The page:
Are Moral Rights Necessary for the Justification of International Legal Human Rights?

| December 2016
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Allen Buchanan’s The Heart of Human Rights powerfully challenges philosophers writing on human rights to clarify the relation between moral rights and international legal human rights. He claims that the dominant perspectives on human rights are committed to, though they never explicitly avow, what he calls the “Mirroring View,” namely, the view that the existence of an individual moral right is both necessary and sufficient for the justification of any international legal human right (ILHR). Such individual moral rights serve as necessary and sufficient conditions for justifying ILHRs in one of three ways: either (1) ILHRs have exactly the same content as correspondent moral rights (for example, ILHRs against torture might be justified because there are underlying moral rights against torture); (2) ILHRs are a specification of a moral human right (in the same way as freedom of the press is a specification of the more general right to freedom of expression); or (3) ILHRs are instruments for serving or protecting moral rights (for example, a right to democratic participation might serve to protect or realize an underlying moral right to equal status). He then argues that the Mirroring View is false: an underlying moral right is neither a necessary nor sufficient part of the justification of a corresponding ILHR in any of these three senses.

In this essay I will not assess whether Buchanan is right to attribute the Mirroring View to any particular contemporary writer on human rights. I will also grant that the existence of a moral right—even a general moral right—is not sufficient to justify a corresponding ILHR. This is because the sufficiency claim strikes me as self-evidently false: not every individual moral right ought to be legally protected. Among my moral rights, I have a general moral right not to be lied to. But it would be absurd to claim that I therefore ought to have an ILHR not to be lied to. The necessity claim—the other half of the Mirroring View—is much more interesting. If Buchanan is right, then it becomes very unclear whether philosophers should continue spending so much time focusing on the moral rights that are often claimed to undergird human rights practice. They ought instead to focus on the ILHR system and keep an open mind about what considerations might best justify it.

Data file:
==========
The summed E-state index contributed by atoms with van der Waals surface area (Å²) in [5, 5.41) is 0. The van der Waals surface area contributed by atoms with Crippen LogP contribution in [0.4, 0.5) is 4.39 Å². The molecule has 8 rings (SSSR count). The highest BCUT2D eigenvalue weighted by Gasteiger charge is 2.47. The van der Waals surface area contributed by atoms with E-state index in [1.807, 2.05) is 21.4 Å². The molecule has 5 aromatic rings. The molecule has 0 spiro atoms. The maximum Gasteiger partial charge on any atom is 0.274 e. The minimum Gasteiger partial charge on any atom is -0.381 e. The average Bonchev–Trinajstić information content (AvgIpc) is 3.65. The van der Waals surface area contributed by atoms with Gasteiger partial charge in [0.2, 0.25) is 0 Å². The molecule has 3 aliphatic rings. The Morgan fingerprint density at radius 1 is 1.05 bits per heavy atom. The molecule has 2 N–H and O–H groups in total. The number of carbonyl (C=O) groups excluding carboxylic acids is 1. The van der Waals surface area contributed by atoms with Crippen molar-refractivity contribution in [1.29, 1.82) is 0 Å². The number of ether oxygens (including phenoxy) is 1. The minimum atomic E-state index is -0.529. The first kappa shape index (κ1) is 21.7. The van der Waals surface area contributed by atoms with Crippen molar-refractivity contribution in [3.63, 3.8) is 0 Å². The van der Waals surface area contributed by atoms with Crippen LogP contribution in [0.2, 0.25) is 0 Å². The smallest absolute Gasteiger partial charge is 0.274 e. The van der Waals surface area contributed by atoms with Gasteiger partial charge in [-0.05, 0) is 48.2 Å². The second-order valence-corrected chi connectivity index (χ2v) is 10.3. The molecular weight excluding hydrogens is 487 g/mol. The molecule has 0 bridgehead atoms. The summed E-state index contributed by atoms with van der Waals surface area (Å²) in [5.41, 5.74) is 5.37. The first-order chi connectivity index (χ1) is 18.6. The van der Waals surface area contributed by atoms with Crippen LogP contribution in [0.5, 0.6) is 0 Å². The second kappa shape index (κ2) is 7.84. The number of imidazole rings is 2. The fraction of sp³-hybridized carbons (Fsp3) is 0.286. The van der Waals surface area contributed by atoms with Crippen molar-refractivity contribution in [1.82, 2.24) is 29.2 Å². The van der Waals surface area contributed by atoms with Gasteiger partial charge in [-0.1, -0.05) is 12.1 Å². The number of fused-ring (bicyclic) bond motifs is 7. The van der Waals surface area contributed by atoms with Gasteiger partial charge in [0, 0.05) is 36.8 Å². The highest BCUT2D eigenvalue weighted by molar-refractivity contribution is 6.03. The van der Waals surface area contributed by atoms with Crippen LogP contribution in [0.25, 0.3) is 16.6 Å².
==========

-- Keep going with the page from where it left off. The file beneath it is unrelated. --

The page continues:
I argue here that Buchanan is wrong to reject the necessity claim, and that the existence of an underlying moral right is a necessary part of any successful justification of an ILHR or set of ILHRs. This underlying moral right need not have precisely the same content as the ILHR it aids in justifying, but it must serve as an essential part of the rationale for the implementation of the ILHR. I will call this claim the “Grounding View” to distinguish it from the much stronger “Mirroring View.”

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Category: Book Symposium: The Heart of Human Rights, International Law and Human Rights, Issue 30.4

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